But I seriously doubt BMW would price a twin that low, and ev en if it was so cheap, they can't make enough to "snatch massive market" from the other manufacturers- even after selling 20% more bikes in the US in 2000 over 1999, BMW only sold 12,000 bikes. That's after 30 months of growing sales!



BMW is just uninterested in selling cheap bikes. There will never be a BMW described as a "bargain" or even as a good value. That's just not why people buy them.



Harley's are brilliantly marketed because they sell less bike for more money, and to it to a mass market, unlike Ducati. BMW just needs to lenghten its list of suckers.
 

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Re: How about an 850?

I really think it's embarrasing to sell an 850 for less than $1000 different than the 1100. Why would ANYBODY buy the 850 if they're not going to get a lighter motorcycle and they're not going to save a significant amount of money?

Harley sportsters sell well in both 883 and 1200 sizes. Why? because there's a price difference. For less than $6000, you can get an 883 (with a few less extras) or for $9000, you can get a 1200. In my humble opinion, BMW should use the R850R to hook new members to the BMW cult, the way Harley uses the 883.

But I'm not in BMW's R&D or Marketing, and they seem to prefer the small numbers/high cost model of production, so it looks like it's going to be a decade or so until I'll be in a position where I can buy a BMW new.
 

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Call me Mr. Extravagant, but I think life's too short for worrying about a couple of grand.

If you go the cheaper route, you'll always wonder what the Beemer would have been like to own. Diminshed enjoyment.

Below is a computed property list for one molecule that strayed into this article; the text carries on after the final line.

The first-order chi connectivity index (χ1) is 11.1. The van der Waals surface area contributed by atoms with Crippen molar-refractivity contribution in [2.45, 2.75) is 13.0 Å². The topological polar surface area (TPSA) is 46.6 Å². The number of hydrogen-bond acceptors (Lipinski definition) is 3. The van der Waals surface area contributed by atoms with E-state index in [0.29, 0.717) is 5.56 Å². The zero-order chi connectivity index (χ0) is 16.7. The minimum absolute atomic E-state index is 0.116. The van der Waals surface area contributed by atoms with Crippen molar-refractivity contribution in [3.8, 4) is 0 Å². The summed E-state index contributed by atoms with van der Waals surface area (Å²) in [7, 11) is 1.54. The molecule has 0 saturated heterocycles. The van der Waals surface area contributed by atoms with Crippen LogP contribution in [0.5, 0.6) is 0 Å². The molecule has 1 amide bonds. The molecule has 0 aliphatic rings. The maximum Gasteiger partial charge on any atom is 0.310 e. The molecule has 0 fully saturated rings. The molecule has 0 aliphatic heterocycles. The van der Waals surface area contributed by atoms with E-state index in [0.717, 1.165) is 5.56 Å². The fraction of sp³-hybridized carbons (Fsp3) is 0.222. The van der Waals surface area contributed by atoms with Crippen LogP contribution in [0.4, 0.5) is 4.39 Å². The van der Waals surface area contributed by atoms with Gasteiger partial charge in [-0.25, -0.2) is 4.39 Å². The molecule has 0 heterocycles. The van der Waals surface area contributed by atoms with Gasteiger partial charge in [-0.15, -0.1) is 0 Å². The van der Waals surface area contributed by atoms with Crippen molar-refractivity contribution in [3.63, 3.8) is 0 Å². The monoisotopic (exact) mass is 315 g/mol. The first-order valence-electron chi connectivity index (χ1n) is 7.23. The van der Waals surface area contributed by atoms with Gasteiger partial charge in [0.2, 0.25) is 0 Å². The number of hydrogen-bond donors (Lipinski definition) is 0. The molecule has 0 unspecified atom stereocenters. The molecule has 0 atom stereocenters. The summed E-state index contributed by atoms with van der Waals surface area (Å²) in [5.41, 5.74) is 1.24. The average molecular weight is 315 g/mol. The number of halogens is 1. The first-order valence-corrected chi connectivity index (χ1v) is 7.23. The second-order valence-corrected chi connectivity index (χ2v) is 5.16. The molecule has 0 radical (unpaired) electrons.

If you spring for the big bucks, the extra cost will be forgotten in 6 months and you'll ride around with a big wide grin for years.

No contest in my book.
 

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I bought a BMW R1150GS and I consider it good value for the following reasons:



ABSII, Heated grips, Telelever, Paralever, comfort, torquey engine, fuel injection, integral luggage and hey - nothing else on the market look like it (some might say that's a good thing, but I digress).



Is it the best value? probably not. Is it the best at anything? hell no, it's just damn good at pretty much everything. I've done 700 miles days on it, had a ball riding it in the Vermont/MA twisties with the only limitation being my skill, not the bike's ground clearance, and on occassion I commute and shop for groceries. Once I get more comfy, I'll probably take it on gravel and fire roads.







Difference between BMW selling for $18,000 and HD selling for $18,000 is you get more for your money with a BMW than a HD. You get better techology, safer bikes, comfort and performance. What you do not get with a BMW is "The Harley Mystique", whatever the f*** that is. Also, a HD out the showroom door always gets a few more thousand spent on it for cosmetic purpose whereas most BMW owners spend bucks on stuff like Ohlins shocks, more lighting etc.,.



I hope that BMW will keep improving the technology and price it accordingly. Their market is not the same one targetted by the Japanese or HD and I'm quite happy for them to keep it that way.



If that makes me a sucker according to you, I can live with it.



...Jay
 

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I really want to love BMW motorcycles. I have even owned three at various times in my riding carreer. Unfortunately, they all had incurable problems.